THE NUTMEG PRINCESS
Richardo Keens-Douglas. Illustrated by Annouchka Galouchko.
Volume 20 Number 5
Richardo Keens-Douglas has captured in fiction the delight of story-telling from his childhood in Grenada, the Isle of Spice. The language and structure of The Nutmeg Princess reflect his love for, and proficiency at, this narrative art. At first, though, the inaccuracy of the sentence structure was obtrusive and I was unable to appreciate the panorama of the tale. Nevertheless, after several readings, the flow of the language, complete with sentence fragments and dangling participles, absolutely enthralled me.
"Because nobody was coming up the mountain to buy from Petite Mama" ends the first page of the book, introducing us to this independent character and her interdependence with nature. The flow of the language enhances the story-teller's ability to charm, both in the dialogue and in the narrative sections: "No thanks, sonny, no thanks."
The Nutmeg Princess representing goodness and beauty appears to Aglo after he hears about her from Petite Mama. Unlike Aglo, who believes in the princess, his friend Petal cannot see the Nutmeg Princess, until she performs an act of selfless bravery, endangering her life to save Aglo. The pure pleasure of fantasy, good and evil, greed in conflict with generosity, and moral values rewarded are all here in a rich tapestry.
The illustrator, Annouchka Galouchko, deserves special commendation. Her illustrations, riotous with colour, delight the senses at every turn. Yes, you can taste - and smell - the bouquet of the spice trees as you bask in the warmth of the tropical sun! She discusses her joy as a child creating stories from the intricate designs of the carpets in her home. Using this fantasy from childhood, she has created multi-layered illustrations that extend the text beyond the printed script, capturing the essence of Keens-Douglas' story. Evil is portrayed in garish characters. The corruption of mankind explodes from two full pages: one when technology tries to determine the depth of the lake on the spice mountain and the other when people tried to reach the diamonds they heard were suspended from the hair of the Nutmeg Princess.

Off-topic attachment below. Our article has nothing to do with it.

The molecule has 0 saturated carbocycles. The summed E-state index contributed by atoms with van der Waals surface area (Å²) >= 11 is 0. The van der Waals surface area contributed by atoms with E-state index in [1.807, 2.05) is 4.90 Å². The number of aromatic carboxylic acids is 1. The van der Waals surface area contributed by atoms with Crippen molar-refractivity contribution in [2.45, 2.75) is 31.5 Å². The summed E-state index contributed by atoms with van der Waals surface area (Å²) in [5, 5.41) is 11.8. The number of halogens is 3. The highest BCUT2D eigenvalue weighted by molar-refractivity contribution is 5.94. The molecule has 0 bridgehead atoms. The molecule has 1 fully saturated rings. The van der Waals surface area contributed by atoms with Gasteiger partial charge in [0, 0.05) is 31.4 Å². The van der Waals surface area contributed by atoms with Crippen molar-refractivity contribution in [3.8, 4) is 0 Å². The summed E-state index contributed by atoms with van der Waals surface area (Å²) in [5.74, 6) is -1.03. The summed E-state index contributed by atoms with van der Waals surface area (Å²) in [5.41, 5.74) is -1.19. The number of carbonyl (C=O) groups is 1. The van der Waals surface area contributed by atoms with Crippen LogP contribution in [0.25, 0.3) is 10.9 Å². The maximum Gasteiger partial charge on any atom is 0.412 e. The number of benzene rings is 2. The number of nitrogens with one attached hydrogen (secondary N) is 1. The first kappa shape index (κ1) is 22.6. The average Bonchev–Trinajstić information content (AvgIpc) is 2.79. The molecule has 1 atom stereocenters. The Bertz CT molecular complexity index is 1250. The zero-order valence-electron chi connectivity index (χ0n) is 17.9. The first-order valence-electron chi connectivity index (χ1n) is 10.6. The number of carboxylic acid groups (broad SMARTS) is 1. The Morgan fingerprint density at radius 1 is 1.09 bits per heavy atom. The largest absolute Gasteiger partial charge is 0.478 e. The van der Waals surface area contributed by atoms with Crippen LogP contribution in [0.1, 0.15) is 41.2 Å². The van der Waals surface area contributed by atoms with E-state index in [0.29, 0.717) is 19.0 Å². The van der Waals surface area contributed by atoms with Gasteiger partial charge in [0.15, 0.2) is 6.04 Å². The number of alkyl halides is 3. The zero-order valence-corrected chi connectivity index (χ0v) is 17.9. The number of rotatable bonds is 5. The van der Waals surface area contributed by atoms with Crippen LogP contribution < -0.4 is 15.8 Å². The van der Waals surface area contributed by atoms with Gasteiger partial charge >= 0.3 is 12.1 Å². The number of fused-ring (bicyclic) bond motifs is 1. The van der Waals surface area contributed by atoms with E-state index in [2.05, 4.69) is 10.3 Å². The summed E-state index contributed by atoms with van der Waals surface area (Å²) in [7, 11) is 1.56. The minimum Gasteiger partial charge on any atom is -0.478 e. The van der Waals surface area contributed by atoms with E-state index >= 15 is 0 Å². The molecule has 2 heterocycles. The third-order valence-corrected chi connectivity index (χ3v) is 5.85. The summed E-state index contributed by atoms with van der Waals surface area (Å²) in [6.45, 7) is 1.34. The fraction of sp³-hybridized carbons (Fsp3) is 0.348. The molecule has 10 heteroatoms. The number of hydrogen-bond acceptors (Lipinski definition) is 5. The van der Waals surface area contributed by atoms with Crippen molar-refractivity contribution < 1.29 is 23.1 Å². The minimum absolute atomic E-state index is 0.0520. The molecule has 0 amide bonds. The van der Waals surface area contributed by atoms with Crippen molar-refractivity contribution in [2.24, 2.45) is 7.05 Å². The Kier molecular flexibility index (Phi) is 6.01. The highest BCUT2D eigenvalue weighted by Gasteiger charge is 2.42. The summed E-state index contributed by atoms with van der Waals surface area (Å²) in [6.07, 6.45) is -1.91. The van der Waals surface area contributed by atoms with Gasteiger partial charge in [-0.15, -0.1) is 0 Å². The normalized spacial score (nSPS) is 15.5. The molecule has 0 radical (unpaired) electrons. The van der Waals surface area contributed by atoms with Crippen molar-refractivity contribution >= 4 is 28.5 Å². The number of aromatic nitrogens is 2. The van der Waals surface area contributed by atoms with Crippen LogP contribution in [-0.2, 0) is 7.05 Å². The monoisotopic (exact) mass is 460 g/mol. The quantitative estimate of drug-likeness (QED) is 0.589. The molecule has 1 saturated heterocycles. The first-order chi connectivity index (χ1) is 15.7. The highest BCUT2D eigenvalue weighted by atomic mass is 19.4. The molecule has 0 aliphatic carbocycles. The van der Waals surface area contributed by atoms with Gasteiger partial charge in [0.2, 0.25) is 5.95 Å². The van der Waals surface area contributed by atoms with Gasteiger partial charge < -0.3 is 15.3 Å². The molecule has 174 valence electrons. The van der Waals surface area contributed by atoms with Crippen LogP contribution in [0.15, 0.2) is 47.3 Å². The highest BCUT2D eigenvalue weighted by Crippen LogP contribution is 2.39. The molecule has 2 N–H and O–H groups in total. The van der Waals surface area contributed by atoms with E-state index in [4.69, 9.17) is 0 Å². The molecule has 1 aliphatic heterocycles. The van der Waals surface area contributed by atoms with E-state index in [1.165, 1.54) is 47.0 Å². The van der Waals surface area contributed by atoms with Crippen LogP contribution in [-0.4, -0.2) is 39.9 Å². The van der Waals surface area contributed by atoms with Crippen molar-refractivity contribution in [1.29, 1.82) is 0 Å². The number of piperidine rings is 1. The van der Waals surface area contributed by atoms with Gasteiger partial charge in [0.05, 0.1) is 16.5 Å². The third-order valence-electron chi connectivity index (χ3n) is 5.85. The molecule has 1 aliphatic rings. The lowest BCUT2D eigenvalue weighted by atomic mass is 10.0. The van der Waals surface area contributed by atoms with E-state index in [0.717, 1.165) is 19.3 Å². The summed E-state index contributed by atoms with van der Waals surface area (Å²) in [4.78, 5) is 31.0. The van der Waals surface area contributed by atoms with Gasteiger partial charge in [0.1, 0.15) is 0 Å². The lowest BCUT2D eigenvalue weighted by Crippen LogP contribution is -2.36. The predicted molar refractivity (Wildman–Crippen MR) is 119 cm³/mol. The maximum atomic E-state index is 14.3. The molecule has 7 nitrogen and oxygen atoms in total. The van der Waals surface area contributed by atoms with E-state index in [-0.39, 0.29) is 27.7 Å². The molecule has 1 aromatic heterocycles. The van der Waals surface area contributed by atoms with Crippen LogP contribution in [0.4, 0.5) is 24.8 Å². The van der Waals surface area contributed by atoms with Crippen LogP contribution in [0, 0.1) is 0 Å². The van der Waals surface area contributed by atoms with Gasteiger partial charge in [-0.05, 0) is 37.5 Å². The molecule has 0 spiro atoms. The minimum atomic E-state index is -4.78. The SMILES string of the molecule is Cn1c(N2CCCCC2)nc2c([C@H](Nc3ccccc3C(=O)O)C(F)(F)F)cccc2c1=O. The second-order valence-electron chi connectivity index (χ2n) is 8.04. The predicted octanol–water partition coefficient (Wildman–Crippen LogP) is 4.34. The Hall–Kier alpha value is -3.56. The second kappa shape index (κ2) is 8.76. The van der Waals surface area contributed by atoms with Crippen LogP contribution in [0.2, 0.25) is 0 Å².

This folkloric story is enhanced by the creative care of the illustrator. The holistic interdependence between nature and the principal characters is emphasized by the circular patterning of the illustrations.
Galouchko, using the gouache technique and a profusion of colours, obviously enjoyed the creation of these masterful pages. One small example of her anthropomorphic play is a horse incidental to the main focus of a full-page illustration. This horse, sporting two faces, has red flowers growing from her mane, a small colt curled inside her body, and is wearing ... I really do believe ... flowered running shoes! In this same illustration Petite Mama is very typically human, balancing precariously on one foot atop her ladder picking her fruit tree, but what a tree it is. Galouchko keeps the human component of her illustrations realistic; in contrast, her portrayal of nature is always wildly imaginative and magic.
The Nutmeg Princess will be an asset to a school library since it fills a void for materials from this geographic and cultural area. However, it will not allow itself to be contained here and in fact defies classification with such narrow categorization. This book is a fantastic, fabulous, magnificent gem for any collection (I hope I'm not too retiring in my praise) providing a cornucopia of delights for reader and listener both. The flow of language and the riotous panorama of the illustrations herald a perfectly matched team.
Judy Coulman is a teacher - librarian/resource teacher for gifted education at the Edward Johnson School in Guelph, Ontario.
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